Institutionalising a Big Idea: Identities, Interests and Moral Doubt Brought to Bear on the EMU
This paper reviews a significant volume discussing the emergence and development of the EMU: The Politics of Economic and Monetary Union by Petri Minkkinen and Heikki Patomäki(eds)
ARENA Working Paper 01/1999 (html)
Bent Sofus Tranøy
The European Monetary Union (EMU) is a truly epoch-making project, an experiment on a scale that almost defies comparison. Not just for the peoples and politicians of Europe, but also very much so for political science. Its re-emergence as an idea in the circles around Jacques Delors, its manifestation as a formal decision in the Maastricht treaty, and now its actual birth, provides political science with a near endless list of fundamental questions empirical and theoretical, positive and normative. This paper reviews one of the attempts to respond to these questions, The Politics of Economic and Monetary Union edited by Petri Minkkinen and Heikki Patomäki. It is argued here that this volume contributes to our understanding of the variety of interests, ideas and identities driving the EMU process. Two dominant common themes run through the politics of Economic and Monetary Union: (i) the theoretical tension between cognitive perspectives (i.e. ideas and interests) and material interests and power in explaining the EMU, and (ii) the democratic legitimacy of EMU’s institutions and policies. Among the most valuable insights of the book is that actors’ preferences are non-static and prone to change; finally, the book benefits from a safe anchoring in political science rather than economics.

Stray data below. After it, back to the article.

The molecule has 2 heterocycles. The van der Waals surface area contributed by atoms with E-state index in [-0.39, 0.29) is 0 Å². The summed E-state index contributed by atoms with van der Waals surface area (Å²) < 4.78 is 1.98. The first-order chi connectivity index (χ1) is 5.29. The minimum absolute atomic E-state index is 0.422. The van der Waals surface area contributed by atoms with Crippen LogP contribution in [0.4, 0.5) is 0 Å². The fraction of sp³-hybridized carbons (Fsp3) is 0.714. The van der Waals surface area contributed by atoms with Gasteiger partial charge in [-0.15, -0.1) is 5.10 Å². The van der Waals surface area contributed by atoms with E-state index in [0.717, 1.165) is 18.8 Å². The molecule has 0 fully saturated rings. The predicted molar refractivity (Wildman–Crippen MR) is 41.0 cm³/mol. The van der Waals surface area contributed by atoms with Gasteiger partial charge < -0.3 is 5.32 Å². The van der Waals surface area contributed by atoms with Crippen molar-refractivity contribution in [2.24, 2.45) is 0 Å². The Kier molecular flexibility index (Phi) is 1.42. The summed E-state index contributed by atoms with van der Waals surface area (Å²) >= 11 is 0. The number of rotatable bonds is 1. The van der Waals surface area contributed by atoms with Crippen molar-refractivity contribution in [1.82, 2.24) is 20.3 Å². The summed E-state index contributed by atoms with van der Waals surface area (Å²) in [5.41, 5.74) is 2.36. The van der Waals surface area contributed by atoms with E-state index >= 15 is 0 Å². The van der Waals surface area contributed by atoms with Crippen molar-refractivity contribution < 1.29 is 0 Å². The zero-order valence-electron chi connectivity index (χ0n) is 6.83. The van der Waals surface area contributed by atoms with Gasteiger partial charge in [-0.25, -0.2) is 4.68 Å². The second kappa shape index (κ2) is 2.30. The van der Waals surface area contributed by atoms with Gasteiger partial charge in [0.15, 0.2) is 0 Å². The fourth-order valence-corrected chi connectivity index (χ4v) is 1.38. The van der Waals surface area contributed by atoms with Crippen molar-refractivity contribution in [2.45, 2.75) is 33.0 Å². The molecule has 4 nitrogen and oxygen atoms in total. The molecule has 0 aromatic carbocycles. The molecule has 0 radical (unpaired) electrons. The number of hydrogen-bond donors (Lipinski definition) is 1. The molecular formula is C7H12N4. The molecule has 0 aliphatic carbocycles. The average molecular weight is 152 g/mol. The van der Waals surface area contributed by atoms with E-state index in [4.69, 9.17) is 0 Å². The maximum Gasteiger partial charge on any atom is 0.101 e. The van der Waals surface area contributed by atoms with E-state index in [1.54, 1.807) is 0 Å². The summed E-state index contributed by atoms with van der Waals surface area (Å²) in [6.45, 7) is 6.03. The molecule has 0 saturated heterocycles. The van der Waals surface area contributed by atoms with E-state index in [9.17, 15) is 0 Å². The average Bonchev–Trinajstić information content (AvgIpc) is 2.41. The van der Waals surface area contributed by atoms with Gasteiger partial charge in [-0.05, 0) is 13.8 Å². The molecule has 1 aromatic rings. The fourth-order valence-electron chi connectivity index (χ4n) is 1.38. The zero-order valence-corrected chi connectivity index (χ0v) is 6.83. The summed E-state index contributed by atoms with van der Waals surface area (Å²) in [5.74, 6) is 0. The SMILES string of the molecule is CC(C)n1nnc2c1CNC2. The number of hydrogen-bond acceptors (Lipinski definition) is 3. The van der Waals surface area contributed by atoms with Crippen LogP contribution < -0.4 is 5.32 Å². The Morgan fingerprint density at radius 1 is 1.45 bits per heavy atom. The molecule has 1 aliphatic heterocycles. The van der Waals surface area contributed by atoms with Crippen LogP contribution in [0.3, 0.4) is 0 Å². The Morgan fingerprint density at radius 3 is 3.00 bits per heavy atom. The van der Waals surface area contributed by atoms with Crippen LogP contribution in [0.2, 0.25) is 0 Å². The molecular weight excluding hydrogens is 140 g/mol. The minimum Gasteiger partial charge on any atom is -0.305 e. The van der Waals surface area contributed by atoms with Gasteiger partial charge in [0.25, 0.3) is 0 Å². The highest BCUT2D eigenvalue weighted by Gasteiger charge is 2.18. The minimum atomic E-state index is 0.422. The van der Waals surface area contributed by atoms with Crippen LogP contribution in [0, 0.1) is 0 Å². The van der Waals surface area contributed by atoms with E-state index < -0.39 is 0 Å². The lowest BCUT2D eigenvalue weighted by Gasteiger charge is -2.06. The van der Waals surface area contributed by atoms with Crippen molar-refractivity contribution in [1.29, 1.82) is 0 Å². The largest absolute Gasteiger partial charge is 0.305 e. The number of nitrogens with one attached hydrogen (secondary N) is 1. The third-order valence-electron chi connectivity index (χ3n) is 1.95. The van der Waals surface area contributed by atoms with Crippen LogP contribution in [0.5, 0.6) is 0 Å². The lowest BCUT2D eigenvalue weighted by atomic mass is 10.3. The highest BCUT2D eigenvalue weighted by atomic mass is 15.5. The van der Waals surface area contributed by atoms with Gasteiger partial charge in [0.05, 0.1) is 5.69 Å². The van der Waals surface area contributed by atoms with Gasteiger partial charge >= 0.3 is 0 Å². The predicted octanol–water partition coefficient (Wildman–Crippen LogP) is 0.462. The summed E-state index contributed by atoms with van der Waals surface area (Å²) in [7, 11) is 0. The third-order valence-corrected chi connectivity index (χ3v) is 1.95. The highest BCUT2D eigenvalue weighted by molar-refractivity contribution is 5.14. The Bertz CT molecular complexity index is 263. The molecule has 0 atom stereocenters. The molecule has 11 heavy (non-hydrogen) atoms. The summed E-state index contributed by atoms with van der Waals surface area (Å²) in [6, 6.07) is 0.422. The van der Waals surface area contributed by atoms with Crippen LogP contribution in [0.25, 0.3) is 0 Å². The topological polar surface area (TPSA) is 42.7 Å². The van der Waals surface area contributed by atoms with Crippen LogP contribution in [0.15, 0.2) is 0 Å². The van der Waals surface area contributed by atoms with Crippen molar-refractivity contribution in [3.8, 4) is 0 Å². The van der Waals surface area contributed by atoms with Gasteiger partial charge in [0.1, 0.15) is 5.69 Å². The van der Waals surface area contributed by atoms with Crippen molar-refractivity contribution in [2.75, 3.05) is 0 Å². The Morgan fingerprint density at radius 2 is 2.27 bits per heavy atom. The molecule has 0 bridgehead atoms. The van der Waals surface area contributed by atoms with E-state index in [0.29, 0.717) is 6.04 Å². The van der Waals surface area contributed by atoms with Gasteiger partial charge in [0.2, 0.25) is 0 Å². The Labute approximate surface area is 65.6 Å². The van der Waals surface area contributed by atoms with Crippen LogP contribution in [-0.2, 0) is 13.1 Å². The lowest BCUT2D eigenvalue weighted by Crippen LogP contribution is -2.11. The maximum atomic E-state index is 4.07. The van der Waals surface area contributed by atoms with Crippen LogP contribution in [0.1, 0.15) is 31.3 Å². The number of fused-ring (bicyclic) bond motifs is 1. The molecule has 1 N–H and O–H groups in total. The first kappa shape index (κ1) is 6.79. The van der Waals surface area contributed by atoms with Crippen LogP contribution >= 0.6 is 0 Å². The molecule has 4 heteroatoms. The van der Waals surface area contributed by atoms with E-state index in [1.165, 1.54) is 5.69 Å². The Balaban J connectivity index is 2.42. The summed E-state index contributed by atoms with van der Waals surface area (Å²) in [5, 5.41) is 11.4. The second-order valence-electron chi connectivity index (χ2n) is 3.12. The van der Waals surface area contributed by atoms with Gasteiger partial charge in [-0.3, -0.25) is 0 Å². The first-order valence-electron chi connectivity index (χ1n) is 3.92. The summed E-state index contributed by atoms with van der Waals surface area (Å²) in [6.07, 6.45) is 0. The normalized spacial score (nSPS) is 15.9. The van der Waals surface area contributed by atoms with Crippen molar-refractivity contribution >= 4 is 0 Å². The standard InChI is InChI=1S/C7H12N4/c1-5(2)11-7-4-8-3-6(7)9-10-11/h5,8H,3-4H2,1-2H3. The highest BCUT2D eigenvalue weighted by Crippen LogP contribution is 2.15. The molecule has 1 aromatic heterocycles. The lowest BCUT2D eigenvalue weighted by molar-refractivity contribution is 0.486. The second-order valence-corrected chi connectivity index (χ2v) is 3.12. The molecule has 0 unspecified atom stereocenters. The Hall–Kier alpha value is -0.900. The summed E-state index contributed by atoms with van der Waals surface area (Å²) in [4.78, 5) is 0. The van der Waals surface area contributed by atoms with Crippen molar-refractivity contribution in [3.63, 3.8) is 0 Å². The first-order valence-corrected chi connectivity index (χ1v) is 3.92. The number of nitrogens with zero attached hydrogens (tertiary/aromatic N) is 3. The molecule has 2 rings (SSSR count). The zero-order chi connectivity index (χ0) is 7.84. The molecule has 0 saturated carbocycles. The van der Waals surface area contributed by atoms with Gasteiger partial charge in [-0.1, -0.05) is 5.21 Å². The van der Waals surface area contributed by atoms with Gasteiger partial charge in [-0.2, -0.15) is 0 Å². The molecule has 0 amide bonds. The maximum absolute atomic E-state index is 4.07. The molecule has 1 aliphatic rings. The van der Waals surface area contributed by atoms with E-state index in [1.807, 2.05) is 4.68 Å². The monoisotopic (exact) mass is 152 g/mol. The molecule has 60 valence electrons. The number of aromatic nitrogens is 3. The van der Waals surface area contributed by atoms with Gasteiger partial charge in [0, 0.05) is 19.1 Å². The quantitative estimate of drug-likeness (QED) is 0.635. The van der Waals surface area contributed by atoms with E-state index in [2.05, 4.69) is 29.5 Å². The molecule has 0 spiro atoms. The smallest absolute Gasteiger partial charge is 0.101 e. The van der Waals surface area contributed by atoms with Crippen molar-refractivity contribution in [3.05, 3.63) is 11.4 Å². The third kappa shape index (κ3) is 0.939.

A later version of this paper was published in Nordic Journal of International Studies, 34 (3): 297-310, 1999.